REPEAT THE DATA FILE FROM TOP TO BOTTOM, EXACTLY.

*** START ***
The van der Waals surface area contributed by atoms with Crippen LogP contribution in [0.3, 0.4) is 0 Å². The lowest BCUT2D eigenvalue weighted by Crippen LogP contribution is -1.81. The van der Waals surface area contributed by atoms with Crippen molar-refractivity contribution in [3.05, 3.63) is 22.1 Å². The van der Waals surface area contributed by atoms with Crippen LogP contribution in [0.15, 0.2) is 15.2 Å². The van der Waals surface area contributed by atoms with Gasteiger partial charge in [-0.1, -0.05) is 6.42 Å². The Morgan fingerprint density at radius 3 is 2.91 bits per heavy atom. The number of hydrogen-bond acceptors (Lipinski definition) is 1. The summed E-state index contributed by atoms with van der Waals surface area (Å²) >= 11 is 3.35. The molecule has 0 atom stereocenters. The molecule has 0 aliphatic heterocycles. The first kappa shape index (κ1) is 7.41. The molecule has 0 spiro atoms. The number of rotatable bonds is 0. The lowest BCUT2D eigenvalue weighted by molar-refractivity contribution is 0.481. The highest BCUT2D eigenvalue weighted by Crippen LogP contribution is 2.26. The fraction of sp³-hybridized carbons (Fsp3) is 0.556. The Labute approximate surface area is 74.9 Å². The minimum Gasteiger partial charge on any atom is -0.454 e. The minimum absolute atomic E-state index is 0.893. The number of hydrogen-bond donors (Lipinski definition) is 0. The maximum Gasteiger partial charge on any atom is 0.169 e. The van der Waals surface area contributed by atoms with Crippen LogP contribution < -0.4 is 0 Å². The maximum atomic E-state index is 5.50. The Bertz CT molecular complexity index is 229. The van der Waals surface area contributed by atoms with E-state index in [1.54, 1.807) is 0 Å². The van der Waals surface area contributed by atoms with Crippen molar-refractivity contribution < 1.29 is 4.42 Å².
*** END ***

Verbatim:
The van der Waals surface area contributed by atoms with Crippen LogP contribution in [0.3, 0.4) is 0 Å². The lowest BCUT2D eigenvalue weighted by Crippen LogP contribution is -1.81. The van der Waals surface area contributed by atoms with Crippen molar-refractivity contribution in [3.05, 3.63) is 22.1 Å². The van der Waals surface area contributed by atoms with Crippen LogP contribution in [0.15, 0.2) is 15.2 Å². The van der Waals surface area contributed by atoms with Gasteiger partial charge in [-0.1, -0.05) is 6.42 Å². The Morgan fingerprint density at radius 3 is 2.91 bits per heavy atom. The number of hydrogen-bond acceptors (Lipinski definition) is 1. The summed E-state index contributed by atoms with van der Waals surface area (Å²) >= 11 is 3.35. The molecule has 0 atom stereocenters. The molecule has 0 aliphatic heterocycles. The first kappa shape index (κ1) is 7.41. The molecule has 0 spiro atoms. The number of rotatable bonds is 0. The lowest BCUT2D eigenvalue weighted by molar-refractivity contribution is 0.481. The highest BCUT2D eigenvalue weighted by Crippen LogP contribution is 2.26. The fraction of sp³-hybridized carbons (Fsp3) is 0.556. The Labute approximate surface area is 74.9 Å². The minimum Gasteiger partial charge on any atom is -0.454 e. The minimum absolute atomic E-state index is 0.893. The number of hydrogen-bond donors (Lipinski definition) is 0. The maximum Gasteiger partial charge on any atom is 0.169 e. The van der Waals surface area contributed by atoms with Crippen LogP contribution < -0.4 is 0 Å². The maximum atomic E-state index is 5.50. The Bertz CT molecular complexity index is 229. The van der Waals surface area contributed by atoms with E-state index in [1.54, 1.807) is 0 Å². The van der Waals surface area contributed by atoms with Crippen molar-refractivity contribution < 1.29 is 4.42 Å².